Having defeated Zombie Le Chuck for a second time, the game ends with Guybrush and Le Chuck actually being kids lost in a theme park carrying Guybrush & Le Chuck dolls. It was definately not something I ever seen coming.
Monkey Island 2 – Ending – Youtube vid courtesy of Delmothop
SOMI2 was released during the golden age of Amiga gaming and due to the size of the game, pretty much killed the machine. Inpart, as it showed up the continued limitation of floppy disc gaming.
Which was a shame, as the Amiga was still showing it could pump out quality graphics and sound. After this, things could never be the same for the Amiga ever again.
SOMI 1 & 2 have since been re- released a number of times, including a SOMI special edition 2009 and a MI2 Special Edition in 2010. As is fitting of old classics, an IPhone remastered version with souped up HD graphics and special edition version on Xbox 360 version.
The one thing that has remained, is the sense of humour which has kept these games as relevant today as when they were released 20 years ago.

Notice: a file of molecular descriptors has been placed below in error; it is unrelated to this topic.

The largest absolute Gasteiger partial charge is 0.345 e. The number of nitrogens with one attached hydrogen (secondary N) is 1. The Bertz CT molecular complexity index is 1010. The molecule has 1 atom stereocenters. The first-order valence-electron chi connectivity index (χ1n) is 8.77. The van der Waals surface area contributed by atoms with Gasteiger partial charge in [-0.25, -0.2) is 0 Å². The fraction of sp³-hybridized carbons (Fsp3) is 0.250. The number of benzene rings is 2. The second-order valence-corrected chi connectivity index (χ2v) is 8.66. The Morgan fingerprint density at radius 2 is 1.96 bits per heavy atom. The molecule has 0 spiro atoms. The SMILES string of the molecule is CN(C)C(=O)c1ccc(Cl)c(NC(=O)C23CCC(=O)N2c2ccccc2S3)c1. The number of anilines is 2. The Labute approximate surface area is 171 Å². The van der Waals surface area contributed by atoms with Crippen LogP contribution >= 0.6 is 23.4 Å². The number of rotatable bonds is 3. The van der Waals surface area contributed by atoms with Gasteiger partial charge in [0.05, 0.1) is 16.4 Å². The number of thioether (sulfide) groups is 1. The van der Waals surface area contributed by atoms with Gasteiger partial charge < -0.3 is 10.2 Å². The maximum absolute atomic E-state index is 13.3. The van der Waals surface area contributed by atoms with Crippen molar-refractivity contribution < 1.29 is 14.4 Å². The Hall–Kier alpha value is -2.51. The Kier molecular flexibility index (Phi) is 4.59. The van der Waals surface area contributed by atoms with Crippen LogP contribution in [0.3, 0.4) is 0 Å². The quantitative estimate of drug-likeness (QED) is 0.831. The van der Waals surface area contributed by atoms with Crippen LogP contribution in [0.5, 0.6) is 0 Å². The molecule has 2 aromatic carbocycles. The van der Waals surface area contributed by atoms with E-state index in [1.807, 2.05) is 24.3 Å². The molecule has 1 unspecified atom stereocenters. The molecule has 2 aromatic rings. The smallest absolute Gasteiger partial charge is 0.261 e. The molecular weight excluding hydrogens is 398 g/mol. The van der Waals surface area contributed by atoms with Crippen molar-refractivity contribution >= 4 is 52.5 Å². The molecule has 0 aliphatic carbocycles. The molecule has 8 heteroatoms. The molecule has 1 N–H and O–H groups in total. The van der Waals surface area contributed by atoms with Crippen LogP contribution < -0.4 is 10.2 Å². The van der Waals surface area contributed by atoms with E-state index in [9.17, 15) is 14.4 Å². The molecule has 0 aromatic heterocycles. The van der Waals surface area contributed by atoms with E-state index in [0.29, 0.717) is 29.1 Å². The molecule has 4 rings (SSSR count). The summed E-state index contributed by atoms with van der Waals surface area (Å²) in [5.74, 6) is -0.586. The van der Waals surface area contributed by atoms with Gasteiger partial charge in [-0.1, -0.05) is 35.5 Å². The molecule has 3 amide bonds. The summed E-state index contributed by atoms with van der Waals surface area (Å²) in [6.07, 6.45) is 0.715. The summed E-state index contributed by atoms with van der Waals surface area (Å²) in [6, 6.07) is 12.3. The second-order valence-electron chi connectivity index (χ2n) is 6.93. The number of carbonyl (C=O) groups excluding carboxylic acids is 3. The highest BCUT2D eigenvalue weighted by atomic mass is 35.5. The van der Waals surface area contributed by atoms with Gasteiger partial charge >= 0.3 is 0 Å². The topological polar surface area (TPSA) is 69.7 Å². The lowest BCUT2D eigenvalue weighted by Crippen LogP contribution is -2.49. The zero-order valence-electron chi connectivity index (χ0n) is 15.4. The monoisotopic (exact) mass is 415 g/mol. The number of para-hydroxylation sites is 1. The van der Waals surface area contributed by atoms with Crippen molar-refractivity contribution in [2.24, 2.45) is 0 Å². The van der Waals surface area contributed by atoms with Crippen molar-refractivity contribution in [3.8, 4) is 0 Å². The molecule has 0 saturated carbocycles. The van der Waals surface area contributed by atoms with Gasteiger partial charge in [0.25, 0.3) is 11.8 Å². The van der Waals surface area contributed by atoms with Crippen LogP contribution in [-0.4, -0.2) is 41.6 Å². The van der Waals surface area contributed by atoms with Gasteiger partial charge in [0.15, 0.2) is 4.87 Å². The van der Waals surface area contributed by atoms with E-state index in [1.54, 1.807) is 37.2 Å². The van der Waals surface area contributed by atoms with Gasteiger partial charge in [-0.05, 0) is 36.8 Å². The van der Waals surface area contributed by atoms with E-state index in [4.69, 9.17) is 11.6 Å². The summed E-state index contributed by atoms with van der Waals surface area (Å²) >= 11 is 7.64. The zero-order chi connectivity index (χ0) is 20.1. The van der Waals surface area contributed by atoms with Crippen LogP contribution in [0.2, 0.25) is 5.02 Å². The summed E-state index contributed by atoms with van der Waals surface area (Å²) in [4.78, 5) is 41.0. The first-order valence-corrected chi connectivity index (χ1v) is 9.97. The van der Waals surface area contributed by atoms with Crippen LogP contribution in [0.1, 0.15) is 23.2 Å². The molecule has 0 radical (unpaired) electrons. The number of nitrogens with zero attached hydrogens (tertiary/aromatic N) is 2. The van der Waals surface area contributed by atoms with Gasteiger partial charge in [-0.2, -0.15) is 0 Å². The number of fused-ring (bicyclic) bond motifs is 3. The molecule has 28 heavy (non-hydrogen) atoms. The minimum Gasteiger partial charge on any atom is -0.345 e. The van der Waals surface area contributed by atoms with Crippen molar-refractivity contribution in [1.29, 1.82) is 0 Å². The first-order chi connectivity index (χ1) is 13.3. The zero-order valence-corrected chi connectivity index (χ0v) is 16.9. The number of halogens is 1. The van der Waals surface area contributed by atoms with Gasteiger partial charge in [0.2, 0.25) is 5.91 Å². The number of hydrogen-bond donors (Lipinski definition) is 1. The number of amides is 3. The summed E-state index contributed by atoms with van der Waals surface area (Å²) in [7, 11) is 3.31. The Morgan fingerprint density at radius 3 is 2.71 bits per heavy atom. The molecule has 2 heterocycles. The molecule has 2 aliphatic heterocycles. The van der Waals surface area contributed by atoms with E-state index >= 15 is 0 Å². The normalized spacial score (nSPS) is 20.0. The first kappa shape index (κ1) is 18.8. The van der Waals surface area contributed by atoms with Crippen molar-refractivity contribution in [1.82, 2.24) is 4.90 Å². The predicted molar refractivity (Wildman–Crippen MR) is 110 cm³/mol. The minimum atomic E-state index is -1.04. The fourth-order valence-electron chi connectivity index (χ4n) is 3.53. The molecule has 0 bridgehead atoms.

Ron Gilbert was inspired by the original Disney Pirates Of The Carribean (POTC) ride. Which in turn, along with the SOMI series, inspired the Johnny Depp – POTC movies.
Watch out in SOMI2 for Guybrush using a coffin as a boat and a skeleton leg as a paddle and then think back to POTC – Dead Man’s Chest. Jack Sparrow does the same thing when escaping gaol!
Lucasart, the company behind SOMI also went on to create another classic Graphic Adventure classic : 1993’s Indiana Jones & The Fate Of Atlantis, which followed the equally good Last Crusade – 1989.
The Amiga version can be played on the WINUAE, complete with virtual disc swapping. You’ll have to go searching for the Rom’s though.
There are many dos versions of the game on the net, which doesn’t have the rampant disc swapping.